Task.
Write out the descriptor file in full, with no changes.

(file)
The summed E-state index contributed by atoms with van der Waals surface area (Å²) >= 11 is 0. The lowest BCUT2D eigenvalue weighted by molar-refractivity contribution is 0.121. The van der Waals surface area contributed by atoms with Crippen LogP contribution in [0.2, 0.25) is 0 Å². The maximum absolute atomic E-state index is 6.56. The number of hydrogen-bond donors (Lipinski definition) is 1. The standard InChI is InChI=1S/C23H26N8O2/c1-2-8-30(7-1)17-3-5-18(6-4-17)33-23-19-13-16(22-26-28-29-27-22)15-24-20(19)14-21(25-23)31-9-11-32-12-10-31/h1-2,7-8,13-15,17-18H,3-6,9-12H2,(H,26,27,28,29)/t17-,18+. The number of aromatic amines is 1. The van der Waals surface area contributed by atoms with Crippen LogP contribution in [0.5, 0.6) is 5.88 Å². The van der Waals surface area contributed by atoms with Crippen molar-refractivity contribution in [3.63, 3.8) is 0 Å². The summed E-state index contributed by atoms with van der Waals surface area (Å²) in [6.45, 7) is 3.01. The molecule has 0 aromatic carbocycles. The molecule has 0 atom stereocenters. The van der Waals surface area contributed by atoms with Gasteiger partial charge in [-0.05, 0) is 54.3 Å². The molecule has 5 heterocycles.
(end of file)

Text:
The summed E-state index contributed by atoms with van der Waals surface area (Å²) >= 11 is 0. The lowest BCUT2D eigenvalue weighted by molar-refractivity contribution is 0.121. The van der Waals surface area contributed by atoms with Crippen LogP contribution in [0.2, 0.25) is 0 Å². The maximum absolute atomic E-state index is 6.56. The number of hydrogen-bond donors (Lipinski definition) is 1. The standard InChI is InChI=1S/C23H26N8O2/c1-2-8-30(7-1)17-3-5-18(6-4-17)33-23-19-13-16(22-26-28-29-27-22)15-24-20(19)14-21(25-23)31-9-11-32-12-10-31/h1-2,7-8,13-15,17-18H,3-6,9-12H2,(H,26,27,28,29)/t17-,18+. The number of aromatic amines is 1. The van der Waals surface area contributed by atoms with Crippen LogP contribution in [0.5, 0.6) is 5.88 Å². The van der Waals surface area contributed by atoms with Crippen molar-refractivity contribution in [3.63, 3.8) is 0 Å². The summed E-state index contributed by atoms with van der Waals surface area (Å²) in [6.45, 7) is 3.01. The molecule has 0 aromatic carbocycles. The molecule has 0 atom stereocenters. The van der Waals surface area contributed by atoms with Gasteiger partial charge in [-0.05, 0) is 54.3 Å². The molecule has 5 heterocycles.